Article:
Journal

Faith Triptych Oct 22, 2010

by Andrea

In the late ’70’s/early ‘80’s something was happening in this Pacific Northwest outpost.  Bill Gates and Paul Allen figured out DOS.  Starbucks started selling espresso.  Nirvana released their first recording.  On the Boards opened its doors.  And Pat Graney started showing dances.

Within the last year Pina Bausch, Merce Cunningham, and Kazuo Ohno passed away.   The three of them, from different continents and different ages, were all choreographers who helped broaden the definition of ‘dance’.  They explored contemporary issues, used innovative stage technology, and collaborated with artists from other disciplines.  They showed audiences how to look at movement in new ways.

Pat Graney is an inheritor of those traditions.  She’s made enough work that a kernel of it is being showcased in a retrospective Faith Triptych, which opened at On the Boards last night. 

Sure, some of it looked dated.  Back in the day a slide show was high tech.  Tattoo was made before everyone was getting them.  Pat’s quiet social activism has broadened from an exploration of women’s identity to queer politics and work with incarcerated women.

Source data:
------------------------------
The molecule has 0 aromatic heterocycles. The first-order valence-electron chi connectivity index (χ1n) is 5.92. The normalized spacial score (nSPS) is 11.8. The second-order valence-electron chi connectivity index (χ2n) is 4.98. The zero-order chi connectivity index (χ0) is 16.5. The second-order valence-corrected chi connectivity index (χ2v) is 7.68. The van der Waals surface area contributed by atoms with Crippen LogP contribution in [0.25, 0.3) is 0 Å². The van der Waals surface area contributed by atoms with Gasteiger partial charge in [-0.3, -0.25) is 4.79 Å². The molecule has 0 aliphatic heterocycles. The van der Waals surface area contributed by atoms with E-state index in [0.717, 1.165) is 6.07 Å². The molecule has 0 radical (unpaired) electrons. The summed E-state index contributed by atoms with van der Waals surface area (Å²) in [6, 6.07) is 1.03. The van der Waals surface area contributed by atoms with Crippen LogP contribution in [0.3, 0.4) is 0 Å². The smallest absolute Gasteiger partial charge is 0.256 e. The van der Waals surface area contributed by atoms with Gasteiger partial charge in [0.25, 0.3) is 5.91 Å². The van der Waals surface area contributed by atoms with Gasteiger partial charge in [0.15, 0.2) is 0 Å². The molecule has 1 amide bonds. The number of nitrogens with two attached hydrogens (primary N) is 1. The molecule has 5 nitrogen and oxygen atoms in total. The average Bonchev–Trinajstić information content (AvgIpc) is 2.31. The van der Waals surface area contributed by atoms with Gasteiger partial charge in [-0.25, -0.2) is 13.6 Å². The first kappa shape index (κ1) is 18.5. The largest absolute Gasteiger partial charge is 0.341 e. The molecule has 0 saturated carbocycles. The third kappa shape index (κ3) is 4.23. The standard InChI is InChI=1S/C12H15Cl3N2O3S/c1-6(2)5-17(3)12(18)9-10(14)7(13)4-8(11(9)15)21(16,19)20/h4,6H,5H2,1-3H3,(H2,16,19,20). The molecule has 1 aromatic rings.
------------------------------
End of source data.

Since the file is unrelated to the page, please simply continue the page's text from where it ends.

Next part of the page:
What still resonates is the way Pat illuminates images with movement.  Tiny gestures as important as grand flourishes.  Caravaggio paintings, red stilettos, little black dresses.  Flickering candles, falling rice, a crocodile.  The quiet, expressive beauty of Sign language.

Last night was a big family reunion.  Pat brought together old friends, collaborators and dancers who came from across the country to create what was on stage.  Someone commented that the audience was older than a typical OtB audience these days.  For many it was a walk down memory lane. 

Perhaps the most beautiful thing about last evening to me was the performers.  Pat could have chosen to set the work on younger dancers.  Or they could have declined the invitation.  Instead they slipped the movement back on like a comfortable caress.  The lines were softer.  More poignant.  They, like Pat's work, are aging well.

 

 

 

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